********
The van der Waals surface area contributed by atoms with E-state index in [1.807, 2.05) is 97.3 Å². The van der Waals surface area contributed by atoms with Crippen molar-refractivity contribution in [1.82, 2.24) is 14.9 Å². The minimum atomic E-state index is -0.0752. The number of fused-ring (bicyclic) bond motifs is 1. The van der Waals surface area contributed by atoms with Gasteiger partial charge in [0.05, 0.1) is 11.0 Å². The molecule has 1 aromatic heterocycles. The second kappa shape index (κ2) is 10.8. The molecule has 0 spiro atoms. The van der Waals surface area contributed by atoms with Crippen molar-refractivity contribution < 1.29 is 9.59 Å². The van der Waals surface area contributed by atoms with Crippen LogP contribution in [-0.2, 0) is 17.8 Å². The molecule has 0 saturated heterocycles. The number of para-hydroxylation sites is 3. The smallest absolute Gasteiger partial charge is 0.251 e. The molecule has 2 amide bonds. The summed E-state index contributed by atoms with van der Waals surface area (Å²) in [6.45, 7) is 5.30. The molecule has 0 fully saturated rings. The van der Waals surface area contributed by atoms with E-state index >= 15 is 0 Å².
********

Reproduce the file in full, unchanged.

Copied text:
The van der Waals surface area contributed by atoms with E-state index in [1.807, 2.05) is 97.3 Å². The van der Waals surface area contributed by atoms with Crippen molar-refractivity contribution in [1.82, 2.24) is 14.9 Å². The minimum atomic E-state index is -0.0752. The number of fused-ring (bicyclic) bond motifs is 1. The van der Waals surface area contributed by atoms with Gasteiger partial charge in [0.05, 0.1) is 11.0 Å². The molecule has 1 aromatic heterocycles. The second kappa shape index (κ2) is 10.8. The molecule has 0 spiro atoms. The van der Waals surface area contributed by atoms with Crippen molar-refractivity contribution < 1.29 is 9.59 Å². The van der Waals surface area contributed by atoms with Crippen LogP contribution in [-0.2, 0) is 17.8 Å². The molecule has 0 saturated heterocycles. The number of para-hydroxylation sites is 3. The smallest absolute Gasteiger partial charge is 0.251 e. The molecule has 2 amide bonds. The summed E-state index contributed by atoms with van der Waals surface area (Å²) in [6.45, 7) is 5.30. The molecule has 0 fully saturated rings. The van der Waals surface area contributed by atoms with E-state index >= 15 is 0 Å².